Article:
Mazda MX-5 RF cornering

Mazda MX-5 RF review

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Driving position and dashboard

The MX-5’s driving seat is very low-set, with your legs placed straight out in front of you in a go kart-esque stance, which can make getting in and out an inelegant affair. The low-set seat has a standard tilt-adjustable base, which is a welcome addition, but there's no height adjustment. The steering wheel adjusts for reach and rake, although taller drivers might wish it came towards them a little closer. It's also worth mentioning that the pedals are slightly offset to the right. That said, most drivers will be able to get comfortable in the snug seat, as long as they're not too tall, so long journeys won't be a chore.

The MX-5's high-set, stubby gearlever is in just the right place, there’s a well-placed padded central armrest, the seat offers plenty of side support in corners and the dashboard layout is sensible and easy to use.

Visibility, parking sensors and cameras

Looking down over the MX-5’s sloping bonnet gives you a real sports car feel, and with relatively thin windscreen pillars, it’s actually pretty easy to see out of at junctions and roundabouts. However, the small rear window limits your view straight back and that ‘fastback’ design obscures the view looking over your shoulders, whether the roof is up or down.

Rear parking sensors are standard on the top two trims only. A reversing camera is standard on top-spec GT Sport Nav+ models and optional on Sport Nav+.

Mazda MX-5 RF dashboard

Sat nav and infotainment

For the MX-5 RF, the entry-level model is the SE-L Nav+ (unlike the regular MX-5, which starts with the more rudimentary SE trim) which comes with a 7.0in infotainment screen that incorporates Apple CarPlay, Android Auto, sat-nav, a DAB radio and Bluetooth.

As well as being well-specified, the infotainment system is easily controlled via a rotary dial and shortcut buttons in front of the gearlever. The only irritation is that you can’t turn off voice guidance altogether; you can silence it, but it still quietens the speakers when there would have been a guidance announcement.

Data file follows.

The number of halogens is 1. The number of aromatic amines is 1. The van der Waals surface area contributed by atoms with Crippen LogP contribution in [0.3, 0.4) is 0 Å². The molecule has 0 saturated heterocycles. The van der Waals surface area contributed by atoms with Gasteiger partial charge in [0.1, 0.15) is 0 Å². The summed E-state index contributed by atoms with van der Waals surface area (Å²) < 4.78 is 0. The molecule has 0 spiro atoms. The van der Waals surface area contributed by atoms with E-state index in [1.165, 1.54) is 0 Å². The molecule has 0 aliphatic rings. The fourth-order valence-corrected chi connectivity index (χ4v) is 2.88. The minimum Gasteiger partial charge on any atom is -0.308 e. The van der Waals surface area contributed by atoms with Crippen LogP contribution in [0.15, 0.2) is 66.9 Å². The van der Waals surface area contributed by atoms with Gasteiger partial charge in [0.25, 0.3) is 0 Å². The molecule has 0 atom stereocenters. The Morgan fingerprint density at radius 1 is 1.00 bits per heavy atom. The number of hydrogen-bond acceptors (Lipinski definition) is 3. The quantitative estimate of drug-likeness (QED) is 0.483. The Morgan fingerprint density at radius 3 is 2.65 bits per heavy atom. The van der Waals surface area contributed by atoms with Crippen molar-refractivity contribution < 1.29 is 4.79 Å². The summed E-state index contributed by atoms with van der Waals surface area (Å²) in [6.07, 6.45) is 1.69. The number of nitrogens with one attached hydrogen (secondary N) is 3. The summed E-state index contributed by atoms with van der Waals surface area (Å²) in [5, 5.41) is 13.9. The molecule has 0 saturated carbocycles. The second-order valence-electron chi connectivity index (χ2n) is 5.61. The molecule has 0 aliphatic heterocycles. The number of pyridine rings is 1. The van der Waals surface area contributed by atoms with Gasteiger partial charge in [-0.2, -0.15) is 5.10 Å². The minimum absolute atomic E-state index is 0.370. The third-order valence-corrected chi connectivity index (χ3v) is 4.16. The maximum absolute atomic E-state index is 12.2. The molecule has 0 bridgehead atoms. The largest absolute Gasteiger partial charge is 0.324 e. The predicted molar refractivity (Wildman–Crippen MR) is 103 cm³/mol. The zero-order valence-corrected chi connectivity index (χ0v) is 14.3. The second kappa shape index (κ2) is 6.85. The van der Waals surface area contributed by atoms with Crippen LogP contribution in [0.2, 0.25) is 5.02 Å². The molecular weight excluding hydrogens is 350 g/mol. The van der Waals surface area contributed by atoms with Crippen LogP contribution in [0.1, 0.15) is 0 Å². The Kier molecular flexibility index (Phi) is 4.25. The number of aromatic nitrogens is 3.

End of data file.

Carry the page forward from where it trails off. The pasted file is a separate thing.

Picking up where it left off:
The Bluetooth connectivity is quite effective and it's relatively easy to hold a hands-free telephone conversation with the roof up on the motorway. You will struggle with the roof down, though. There are two USB ports at the base of the dashboard, next to a cubby, making it an ideal place for storing and charging a mobile phone.


Considering the MX-5 is a relatively inexpensive proposition, its interior feels commendably smart. There’s a good array of textures that add to its visual appeal, and although the interior plastics are hard to the touch, they still look good. This quality feel extends to the nicely damped switches and the fact that everything seems well screwed together.

If you splash out on a Sport Nav+ or GT Sport Nav+ model, you get plush-looking leather seat trim and smart, contrasting stitching.

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There are 4 trims available for the MX-5 coupe. Click to see details.See all versions
SE-L Nav+
The entry-point into RF ownership gets goodies such as climate and cruise control, LED...
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Sport Nav+
Sport Nav+ trim throws in extras such as heated leather seats, automatic emergency brak...
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GT Sport Nav+
This top-spec trim gets a boot spoiler, nappa leather seats, blindspot monitoring, adap...
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30th Anniversary
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